May 20, 2019

JF1721: Investing In A Recession Resistant Fund To Protect From Future Downturns with Ryan Andrews & Mark Khuri


Most of us know by now that our national real estate market is cyclical. With that in mind, Ryan and Mark have created a fund for investors as well as themselves to get conservative returns, while also growing the fund. We’ll hear about what assets they invest in and what they look for with potential deal. If you enjoyed today’s episode remember to subscribe in iTunes and leave us a review!


Best Ever Tweet:

“A lot of investors today read the PPM but don’t really think about what is the senior debt? Debt in a recession is what gets everyone in trouble” – Ryan Andrews & Mark Khuri


Ryan Andrews & Mark Khuri Real Estate Backgrounds:

  • Founders and managers of Aerial Investment Management.
  • In 2018, they launched the Recession Resistant Fund. A diversified real estate fund for passive investors targeting asset classes that are designed to perform through a recession or a volatile market cycle.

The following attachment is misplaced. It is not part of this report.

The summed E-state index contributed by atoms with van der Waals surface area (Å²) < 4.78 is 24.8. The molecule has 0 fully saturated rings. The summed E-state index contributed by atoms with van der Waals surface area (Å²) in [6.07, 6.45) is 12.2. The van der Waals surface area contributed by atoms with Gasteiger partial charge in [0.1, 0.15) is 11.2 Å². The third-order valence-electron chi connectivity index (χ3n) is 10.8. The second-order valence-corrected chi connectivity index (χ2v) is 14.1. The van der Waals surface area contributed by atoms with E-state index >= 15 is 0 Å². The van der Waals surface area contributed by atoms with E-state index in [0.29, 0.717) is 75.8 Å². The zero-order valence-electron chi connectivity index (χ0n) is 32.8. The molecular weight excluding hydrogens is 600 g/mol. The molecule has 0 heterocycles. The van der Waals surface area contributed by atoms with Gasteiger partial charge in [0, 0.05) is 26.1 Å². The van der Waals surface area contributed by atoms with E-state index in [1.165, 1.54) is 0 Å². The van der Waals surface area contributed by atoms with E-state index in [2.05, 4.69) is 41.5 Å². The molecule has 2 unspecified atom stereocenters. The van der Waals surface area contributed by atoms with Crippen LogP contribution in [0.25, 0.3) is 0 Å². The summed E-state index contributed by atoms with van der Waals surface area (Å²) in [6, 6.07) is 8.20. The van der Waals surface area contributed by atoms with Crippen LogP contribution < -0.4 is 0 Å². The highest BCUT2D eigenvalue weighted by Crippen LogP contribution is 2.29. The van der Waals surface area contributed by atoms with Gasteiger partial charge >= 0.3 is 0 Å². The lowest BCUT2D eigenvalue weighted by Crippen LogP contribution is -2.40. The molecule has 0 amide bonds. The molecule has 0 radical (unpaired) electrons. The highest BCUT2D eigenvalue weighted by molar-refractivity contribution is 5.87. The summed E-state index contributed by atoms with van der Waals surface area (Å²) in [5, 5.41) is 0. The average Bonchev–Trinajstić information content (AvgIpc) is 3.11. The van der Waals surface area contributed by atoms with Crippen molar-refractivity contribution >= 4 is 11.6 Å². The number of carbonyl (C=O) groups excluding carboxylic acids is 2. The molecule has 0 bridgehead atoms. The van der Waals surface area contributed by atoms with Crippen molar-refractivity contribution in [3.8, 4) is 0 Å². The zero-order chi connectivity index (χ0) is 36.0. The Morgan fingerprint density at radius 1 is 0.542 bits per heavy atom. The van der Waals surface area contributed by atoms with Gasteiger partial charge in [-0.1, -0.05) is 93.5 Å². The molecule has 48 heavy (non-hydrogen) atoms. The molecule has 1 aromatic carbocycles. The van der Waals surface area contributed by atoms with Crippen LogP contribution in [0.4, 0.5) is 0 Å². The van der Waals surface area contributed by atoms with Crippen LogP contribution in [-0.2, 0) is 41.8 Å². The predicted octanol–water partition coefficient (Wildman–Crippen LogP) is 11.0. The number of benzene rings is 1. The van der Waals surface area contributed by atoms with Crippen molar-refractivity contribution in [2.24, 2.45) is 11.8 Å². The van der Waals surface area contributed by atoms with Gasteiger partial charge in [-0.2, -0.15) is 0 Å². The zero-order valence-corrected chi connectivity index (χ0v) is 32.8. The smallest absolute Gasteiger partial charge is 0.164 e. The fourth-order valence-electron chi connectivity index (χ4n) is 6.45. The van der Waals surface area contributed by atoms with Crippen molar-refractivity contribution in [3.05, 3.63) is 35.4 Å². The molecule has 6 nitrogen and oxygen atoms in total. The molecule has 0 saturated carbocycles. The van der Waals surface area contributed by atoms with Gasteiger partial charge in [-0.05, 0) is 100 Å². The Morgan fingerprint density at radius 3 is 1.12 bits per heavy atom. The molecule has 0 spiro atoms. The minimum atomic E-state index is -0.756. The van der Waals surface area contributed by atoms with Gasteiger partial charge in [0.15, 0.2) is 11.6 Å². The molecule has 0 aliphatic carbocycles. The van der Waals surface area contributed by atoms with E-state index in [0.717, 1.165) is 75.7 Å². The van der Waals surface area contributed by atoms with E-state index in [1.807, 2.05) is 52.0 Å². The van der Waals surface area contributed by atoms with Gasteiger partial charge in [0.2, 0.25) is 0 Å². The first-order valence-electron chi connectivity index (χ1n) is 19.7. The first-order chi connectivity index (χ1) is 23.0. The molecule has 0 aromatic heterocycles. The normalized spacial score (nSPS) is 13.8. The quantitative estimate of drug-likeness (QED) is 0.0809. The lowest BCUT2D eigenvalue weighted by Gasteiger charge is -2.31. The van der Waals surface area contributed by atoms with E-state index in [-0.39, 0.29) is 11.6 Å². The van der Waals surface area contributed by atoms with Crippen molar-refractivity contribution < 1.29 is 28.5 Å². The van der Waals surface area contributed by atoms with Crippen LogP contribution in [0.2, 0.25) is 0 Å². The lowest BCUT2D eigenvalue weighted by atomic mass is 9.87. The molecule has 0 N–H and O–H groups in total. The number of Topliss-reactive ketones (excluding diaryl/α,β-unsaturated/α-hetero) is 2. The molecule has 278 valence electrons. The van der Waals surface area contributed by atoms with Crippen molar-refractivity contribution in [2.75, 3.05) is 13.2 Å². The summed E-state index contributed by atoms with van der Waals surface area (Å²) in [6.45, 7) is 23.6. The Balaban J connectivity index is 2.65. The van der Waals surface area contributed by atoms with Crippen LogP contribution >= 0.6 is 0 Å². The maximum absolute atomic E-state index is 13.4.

• Fund has invested in 7-10 deals as an equity partner
  • Based in Bend, OR
  • Say hi to them at
  • Best Ever Book: When Genius Failed


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Joe Fairless: Best Ever listeners, how are you doing? Welcome to the best real estate investing advice ever show. I’m Joe Fairless, and this is the world’s longest-running daily real estate investing podcast. We only talk about the best advice ever, we don’t get into any of that fluffy stuff.

With us today, Ryan Andrews and Mark Khuri. How are you two doing?

Ryan Andrews: Doing great.

Mark Khuri: Good, Joe. Thanks.